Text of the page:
So, I hope you are getting started on Thomas C. Foster's How to Read Literature Like a Professor; indeed, I hope you take to heart his point in the Introduction that good readers 1) cultivate their memories by scrolling back in the mind's files to other stories that seems to resemble the book presently read, 2) recognize patterns such as the quest motif, also known as the hero's journey archetype, and 3) recognize symbols such as Holden Caulfield's red hunting cap, Lily Owens's bees coming into her bedroom in the summer of 1964, Christopher Boone's Maths A Levels test, or the young shepherd's flock of sheep in The Alchemist. Don't rely on a study guide to tell you what an object or event or setting suggests. What does it suggest to YOU? Have some reasons why and be brave enough to share your ideas in class. That's all it takes.
In previous blog posts, you can find quite a few ideas about hero's journey motif and other aspects of the odyssey or quest stories. Check them out.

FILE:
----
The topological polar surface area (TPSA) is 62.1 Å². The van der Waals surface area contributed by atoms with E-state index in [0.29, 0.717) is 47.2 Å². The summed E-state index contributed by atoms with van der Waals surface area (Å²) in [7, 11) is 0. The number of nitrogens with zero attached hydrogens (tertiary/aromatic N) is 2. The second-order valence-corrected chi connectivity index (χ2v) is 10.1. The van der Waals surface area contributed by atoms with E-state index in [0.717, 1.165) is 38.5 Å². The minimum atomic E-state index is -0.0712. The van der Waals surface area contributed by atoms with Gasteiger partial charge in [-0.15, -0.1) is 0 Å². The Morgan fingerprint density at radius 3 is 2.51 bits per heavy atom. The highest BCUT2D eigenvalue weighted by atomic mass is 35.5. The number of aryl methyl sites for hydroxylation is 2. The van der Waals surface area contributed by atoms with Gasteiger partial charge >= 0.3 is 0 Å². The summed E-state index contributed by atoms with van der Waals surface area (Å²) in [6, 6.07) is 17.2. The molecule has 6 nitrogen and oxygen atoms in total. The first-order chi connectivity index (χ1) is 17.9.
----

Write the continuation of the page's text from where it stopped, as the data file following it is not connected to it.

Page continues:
As you read the Foster text, highlight key ideas that you can use as you first read (and maybe listen to the wonderful Ian McKellen's audio version of this work, which I highly recommend!) Homer's first 12 booksof The Odyssey (the Robert Fagles translation ONLY!), and, secondly, read the modern odyssey of your choice. I am looking forward to what you all thought about these books. This blog post is a good place to share with me and others in the class the title of the book you decide to read. When you are ready to choose your modern odyssey, add a comment to this blog thread in the form of a brief sentence stating what you chose to read and maybe what attracted you to the book. They are all good, so I hope we have a good selection of readers for each odyssey story. Like the little bee below, we will seek out the nectar in these books--the sweetness of human experience in all its sorrows and joys. Happy reading!